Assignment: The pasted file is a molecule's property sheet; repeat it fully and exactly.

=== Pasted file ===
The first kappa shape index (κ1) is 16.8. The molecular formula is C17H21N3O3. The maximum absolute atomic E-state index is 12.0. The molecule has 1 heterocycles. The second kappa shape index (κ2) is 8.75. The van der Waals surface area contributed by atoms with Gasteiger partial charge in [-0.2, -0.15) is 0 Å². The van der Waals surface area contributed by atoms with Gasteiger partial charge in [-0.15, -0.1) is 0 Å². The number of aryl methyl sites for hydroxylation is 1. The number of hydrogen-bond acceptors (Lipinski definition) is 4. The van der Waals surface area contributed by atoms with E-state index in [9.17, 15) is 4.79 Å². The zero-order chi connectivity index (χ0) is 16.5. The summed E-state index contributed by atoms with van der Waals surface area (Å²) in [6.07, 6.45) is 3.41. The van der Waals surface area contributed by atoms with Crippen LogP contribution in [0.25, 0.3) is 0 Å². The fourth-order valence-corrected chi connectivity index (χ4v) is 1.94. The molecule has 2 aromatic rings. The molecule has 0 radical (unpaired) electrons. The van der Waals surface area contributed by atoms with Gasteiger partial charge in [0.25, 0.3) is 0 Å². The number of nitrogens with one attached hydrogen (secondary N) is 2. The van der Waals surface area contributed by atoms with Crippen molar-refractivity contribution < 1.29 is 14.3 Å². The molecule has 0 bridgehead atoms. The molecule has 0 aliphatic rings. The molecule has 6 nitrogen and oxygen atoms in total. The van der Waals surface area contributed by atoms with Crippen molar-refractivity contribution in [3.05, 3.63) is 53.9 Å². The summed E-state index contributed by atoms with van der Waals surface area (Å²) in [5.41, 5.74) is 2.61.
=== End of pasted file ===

The first kappa shape index (κ1) is 16.8. The molecular formula is C17H21N3O3. The maximum absolute atomic E-state index is 12.0. The molecule has 1 heterocycles. The second kappa shape index (κ2) is 8.75. The van der Waals surface area contributed by atoms with Gasteiger partial charge in [-0.2, -0.15) is 0 Å². The van der Waals surface area contributed by atoms with Gasteiger partial charge in [-0.15, -0.1) is 0 Å². The number of aryl methyl sites for hydroxylation is 1. The number of hydrogen-bond acceptors (Lipinski definition) is 4. The van der Waals surface area contributed by atoms with E-state index in [9.17, 15) is 4.79 Å². The zero-order chi connectivity index (χ0) is 16.5. The summed E-state index contributed by atoms with van der Waals surface area (Å²) in [6.07, 6.45) is 3.41. The van der Waals surface area contributed by atoms with Crippen LogP contribution in [0.25, 0.3) is 0 Å². The fourth-order valence-corrected chi connectivity index (χ4v) is 1.94. The molecule has 2 aromatic rings. The molecule has 0 radical (unpaired) electrons. The van der Waals surface area contributed by atoms with Gasteiger partial charge in [0.25, 0.3) is 0 Å². The number of nitrogens with one attached hydrogen (secondary N) is 2. The van der Waals surface area contributed by atoms with Crippen molar-refractivity contribution < 1.29 is 14.3 Å². The molecule has 0 bridgehead atoms. The molecule has 0 aliphatic rings. The molecule has 6 nitrogen and oxygen atoms in total. The van der Waals surface area contributed by atoms with Crippen molar-refractivity contribution in [3.05, 3.63) is 53.9 Å². The summed E-state index contributed by atoms with van der Waals surface area (Å²) in [5.41, 5.74) is 2.61.